Thursday, May 21, 2009

Mickey III - The Search For Sound

As I have mentioned, I watched the first two Mickey shorts, Plane Crazy and The Gallopin’ Gaucho, with the sound turned down, since they were animated without sound and then had the music and effects added later. With Steamboat Willie, though, it’s a bit of a different story.




Walt was having trouble finding a distributor for his new series, even with the fine work that Ub Iwerks was doing with the character of Mickey. Remember, this is 1928, and even though the Depression had not yet begun, times were still a little lean. Walt knew he needed a different hook to make this new character work.

About midway through the production of the film, Walt and his remaining company, Roy, Ub, Les Clark, Johnny Cannon and Wilfred Jackson, set up a screening room with a sheet, and they went behind the screen to play music and add sound effects. The reaction from their audience, mostly family and friends, was outstanding. Ub was known to say later that nothing else in his life equaled that thrill.



Looking to find a way to synchronize sound to his cartoons, Walt had to reach out and try to find different means of making sound work. Others had included sound in cartoons in the past, but none had synchronized the sound to the action on the screen. Walt found someone willing to work with him in Pat Powers, a New York businessman. Powers wanted his new Cinephone process to become the standard in sound, so he agreed to work with Walt in exchange for having his name and the Cinephone name on the title card.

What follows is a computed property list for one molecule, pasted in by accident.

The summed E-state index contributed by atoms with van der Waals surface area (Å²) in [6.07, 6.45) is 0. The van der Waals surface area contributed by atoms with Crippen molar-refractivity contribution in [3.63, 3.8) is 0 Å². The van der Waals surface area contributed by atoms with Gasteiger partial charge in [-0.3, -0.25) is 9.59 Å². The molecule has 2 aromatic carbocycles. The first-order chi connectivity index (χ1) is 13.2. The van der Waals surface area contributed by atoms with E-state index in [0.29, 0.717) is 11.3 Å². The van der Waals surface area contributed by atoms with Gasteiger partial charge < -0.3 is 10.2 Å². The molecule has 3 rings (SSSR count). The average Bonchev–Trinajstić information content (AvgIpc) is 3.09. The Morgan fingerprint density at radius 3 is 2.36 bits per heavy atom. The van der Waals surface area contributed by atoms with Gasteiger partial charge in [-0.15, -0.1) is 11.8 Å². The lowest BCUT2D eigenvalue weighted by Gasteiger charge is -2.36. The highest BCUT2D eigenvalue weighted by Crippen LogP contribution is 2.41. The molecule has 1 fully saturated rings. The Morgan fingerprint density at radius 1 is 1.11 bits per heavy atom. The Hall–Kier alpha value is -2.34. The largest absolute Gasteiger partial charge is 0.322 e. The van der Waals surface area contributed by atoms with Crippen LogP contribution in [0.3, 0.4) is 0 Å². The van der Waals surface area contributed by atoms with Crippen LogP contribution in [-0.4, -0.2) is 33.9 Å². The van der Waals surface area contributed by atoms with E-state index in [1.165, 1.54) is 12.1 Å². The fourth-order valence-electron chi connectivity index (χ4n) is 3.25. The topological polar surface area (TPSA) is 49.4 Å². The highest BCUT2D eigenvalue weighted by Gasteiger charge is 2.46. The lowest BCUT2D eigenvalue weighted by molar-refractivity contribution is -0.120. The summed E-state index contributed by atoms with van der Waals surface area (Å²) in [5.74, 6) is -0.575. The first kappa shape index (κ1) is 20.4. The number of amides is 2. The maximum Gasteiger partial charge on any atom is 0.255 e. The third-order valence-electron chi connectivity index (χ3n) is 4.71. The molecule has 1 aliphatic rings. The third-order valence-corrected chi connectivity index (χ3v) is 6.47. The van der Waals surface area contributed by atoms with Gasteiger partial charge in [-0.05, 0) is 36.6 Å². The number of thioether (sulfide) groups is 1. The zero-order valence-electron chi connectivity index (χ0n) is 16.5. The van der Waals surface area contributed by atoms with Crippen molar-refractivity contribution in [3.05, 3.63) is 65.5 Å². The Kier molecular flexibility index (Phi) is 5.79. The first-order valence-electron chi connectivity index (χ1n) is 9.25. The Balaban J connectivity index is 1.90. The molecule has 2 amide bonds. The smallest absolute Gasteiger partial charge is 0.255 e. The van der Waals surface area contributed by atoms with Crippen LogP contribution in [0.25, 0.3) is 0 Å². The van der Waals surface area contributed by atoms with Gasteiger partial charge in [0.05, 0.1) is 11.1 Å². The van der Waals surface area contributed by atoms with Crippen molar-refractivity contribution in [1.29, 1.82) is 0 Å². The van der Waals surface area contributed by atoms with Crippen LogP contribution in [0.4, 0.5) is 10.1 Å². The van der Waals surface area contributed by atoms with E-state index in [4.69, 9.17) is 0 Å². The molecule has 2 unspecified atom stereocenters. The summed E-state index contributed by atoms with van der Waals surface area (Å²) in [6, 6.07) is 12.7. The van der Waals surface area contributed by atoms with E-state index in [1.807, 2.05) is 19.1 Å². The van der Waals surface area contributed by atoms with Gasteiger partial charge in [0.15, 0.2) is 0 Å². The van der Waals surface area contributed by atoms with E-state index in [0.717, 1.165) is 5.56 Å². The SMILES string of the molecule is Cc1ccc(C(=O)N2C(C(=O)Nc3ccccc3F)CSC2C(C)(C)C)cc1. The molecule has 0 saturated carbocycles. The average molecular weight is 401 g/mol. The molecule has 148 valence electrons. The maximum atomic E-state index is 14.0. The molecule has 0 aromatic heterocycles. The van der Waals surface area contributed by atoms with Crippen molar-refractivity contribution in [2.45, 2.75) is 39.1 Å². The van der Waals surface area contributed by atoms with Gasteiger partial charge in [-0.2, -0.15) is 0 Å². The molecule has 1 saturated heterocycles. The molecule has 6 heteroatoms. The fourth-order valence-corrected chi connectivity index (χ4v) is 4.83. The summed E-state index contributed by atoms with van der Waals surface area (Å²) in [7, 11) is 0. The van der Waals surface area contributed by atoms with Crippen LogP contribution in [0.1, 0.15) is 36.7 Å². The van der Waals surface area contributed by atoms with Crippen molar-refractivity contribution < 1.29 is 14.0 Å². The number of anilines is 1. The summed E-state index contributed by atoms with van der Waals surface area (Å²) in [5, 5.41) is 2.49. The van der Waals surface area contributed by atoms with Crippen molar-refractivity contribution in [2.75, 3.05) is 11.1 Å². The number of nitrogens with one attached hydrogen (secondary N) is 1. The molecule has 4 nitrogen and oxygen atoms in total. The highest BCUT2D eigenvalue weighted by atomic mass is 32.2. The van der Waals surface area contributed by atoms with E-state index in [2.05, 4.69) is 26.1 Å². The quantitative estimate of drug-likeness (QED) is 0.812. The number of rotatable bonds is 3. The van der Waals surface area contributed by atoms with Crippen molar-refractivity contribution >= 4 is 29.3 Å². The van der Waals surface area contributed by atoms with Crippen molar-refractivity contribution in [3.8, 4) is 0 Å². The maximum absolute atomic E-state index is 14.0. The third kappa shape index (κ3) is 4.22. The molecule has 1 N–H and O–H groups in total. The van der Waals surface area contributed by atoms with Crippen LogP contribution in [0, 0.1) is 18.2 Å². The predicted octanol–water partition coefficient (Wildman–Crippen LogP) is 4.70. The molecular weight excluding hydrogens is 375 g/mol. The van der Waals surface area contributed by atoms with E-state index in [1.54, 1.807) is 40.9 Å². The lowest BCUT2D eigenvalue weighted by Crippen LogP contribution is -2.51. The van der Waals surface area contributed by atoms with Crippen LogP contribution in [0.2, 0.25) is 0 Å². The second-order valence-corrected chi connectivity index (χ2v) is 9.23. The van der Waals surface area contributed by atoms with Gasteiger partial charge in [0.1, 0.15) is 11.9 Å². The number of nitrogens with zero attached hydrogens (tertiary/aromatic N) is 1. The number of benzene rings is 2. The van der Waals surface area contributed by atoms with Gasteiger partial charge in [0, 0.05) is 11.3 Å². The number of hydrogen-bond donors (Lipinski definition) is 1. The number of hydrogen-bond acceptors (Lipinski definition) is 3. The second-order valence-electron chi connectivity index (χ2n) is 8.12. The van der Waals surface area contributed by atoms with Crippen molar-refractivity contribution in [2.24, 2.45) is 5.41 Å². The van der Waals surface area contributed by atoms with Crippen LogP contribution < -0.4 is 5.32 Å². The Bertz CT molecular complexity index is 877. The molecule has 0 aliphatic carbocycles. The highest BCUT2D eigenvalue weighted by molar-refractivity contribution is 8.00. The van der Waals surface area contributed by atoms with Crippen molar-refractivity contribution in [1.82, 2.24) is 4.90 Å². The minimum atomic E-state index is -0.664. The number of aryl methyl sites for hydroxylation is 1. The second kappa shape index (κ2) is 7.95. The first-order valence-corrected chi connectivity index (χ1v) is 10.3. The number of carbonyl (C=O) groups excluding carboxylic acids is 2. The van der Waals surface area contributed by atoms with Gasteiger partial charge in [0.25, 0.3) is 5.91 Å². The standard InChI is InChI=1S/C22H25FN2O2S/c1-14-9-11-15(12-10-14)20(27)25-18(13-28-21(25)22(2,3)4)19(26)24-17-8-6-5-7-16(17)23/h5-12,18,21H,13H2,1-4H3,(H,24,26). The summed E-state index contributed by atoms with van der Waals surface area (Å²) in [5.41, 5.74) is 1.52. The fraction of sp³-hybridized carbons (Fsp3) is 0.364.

On the way to New York, Walt stopped off in Kansas City, and met with his friend Carl Stalling. Walt convinced his old organist friend to write a score for Steamboat Willie, and left Plane Crazy and The Gallopin’ Gaucho with him while he headed to New York.

Carl Stalling


The first recording session in New York was a disaster, as the conductor could not synchronize the orchestra by sight alone. Broke and unable to fathom giving up on his new venture, Walt asked Roy to sell his Moon Roadster, and send the money to New York to finance a second session. This time, the animators were able to insert a small flashing dot in the corner of the print, synchronized to the beats of the score. It worked perfectly, and the synchronized sound cartoon was born.

Walt booked the cartoon into the Colony Theatre in New York, still without a distributor. The audience reaction sealed the deal. People immediately fell in love with Mickey, and a star was born. But how is it, with the benefit of having seen everything that came before? Stay tuned.

All images copyright Disney. All rights reserved.

1 comment:

  1. It's totally amazing how persistent Disney was.

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